The UAE has been named as the "model nation" to aspire to by Arab youth for the ninth consecutive year.
In the 12th Annual ASDA’A BCW Arab Youth Survey, the country was voted for by young Arabs ahead of other Western and Eastern nations, underlining the UAE’s reputation as one of the world’s top places to live, reported state-run news agency Wam.
The survey polled 4,000 young Arab nationals aged 18 to 24 from 17 Arab states in the Middle East and North Africa with a 50:50 male female split.
When asked which country in the world they would like to live in, nearly half (46 percent) of all young Arabs select the UAE as their country of choice, followed by the US (33 percent), Canada (27 percent), the UK (27 percent), and Germany (22 percent).
Asked specifically what they associate most with the UAE, young Arabs cited factors including safety and security (44 percent), wide range of work opportunities (36 percent), generous salary packages (32 percent), a growing economy (31 percent) and a good place to raise a family (25 percent) as the top five reasons.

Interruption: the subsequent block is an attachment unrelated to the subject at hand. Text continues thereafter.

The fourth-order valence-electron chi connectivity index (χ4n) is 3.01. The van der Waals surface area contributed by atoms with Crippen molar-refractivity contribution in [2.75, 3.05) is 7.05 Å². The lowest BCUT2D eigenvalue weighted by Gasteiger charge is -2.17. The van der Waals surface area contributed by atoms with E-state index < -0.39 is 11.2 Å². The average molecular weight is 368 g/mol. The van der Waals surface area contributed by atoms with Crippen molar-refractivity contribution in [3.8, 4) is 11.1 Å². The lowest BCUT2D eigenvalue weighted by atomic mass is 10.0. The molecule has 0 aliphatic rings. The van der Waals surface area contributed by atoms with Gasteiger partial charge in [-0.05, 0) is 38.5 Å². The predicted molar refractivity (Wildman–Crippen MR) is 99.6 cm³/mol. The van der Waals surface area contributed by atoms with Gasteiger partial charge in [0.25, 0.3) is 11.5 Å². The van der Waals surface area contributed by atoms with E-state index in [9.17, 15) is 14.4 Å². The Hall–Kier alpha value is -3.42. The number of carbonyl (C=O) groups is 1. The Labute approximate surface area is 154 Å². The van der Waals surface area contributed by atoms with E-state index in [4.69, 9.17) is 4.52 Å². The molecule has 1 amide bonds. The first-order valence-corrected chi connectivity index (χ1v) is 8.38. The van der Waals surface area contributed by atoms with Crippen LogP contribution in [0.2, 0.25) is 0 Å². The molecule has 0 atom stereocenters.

Underlining the strong reputation of the UAE across the Arab world, a vast majority (89 percent) of Arab youth see it as an ally of their country, in addition to being regarded as one of the top three rising powers that have most increased their influence in the Arab world, alongside Saudi Arabia and the United States of America.
Sunil John, President - Middle East of BCW and founder of ASDA’A BCW, said: "For years, the UAE has served as a beacon of hope in the region. The unique model of the nation, celebrating social, religious and cultural pluralism, continues to gain the admiration of young Arabs, who see the UAE as the top nation in the world, over Western and Eastern counterparts, to live in and emulate.
"This is a powerful statement on the positivity and progressive outlook of the UAE leadership and people."
John added: "In a defining year that witnessed the UAE marking historic firsts, including the first interplanetary mission from the Arab world to Mars with the successful launch of the Hope Probe, and signing the Peace Accord with Israel, the national pride of young Emiratis is surging, as our survey findings show.
“This also reflects in other key findings of the survey in which Emirati youth express an almost diametrically opposed view to the majority – especially in relation to their confidence in their government’s ability, desire to emigrate, and their nationality defines their personal identity, rather than religion."
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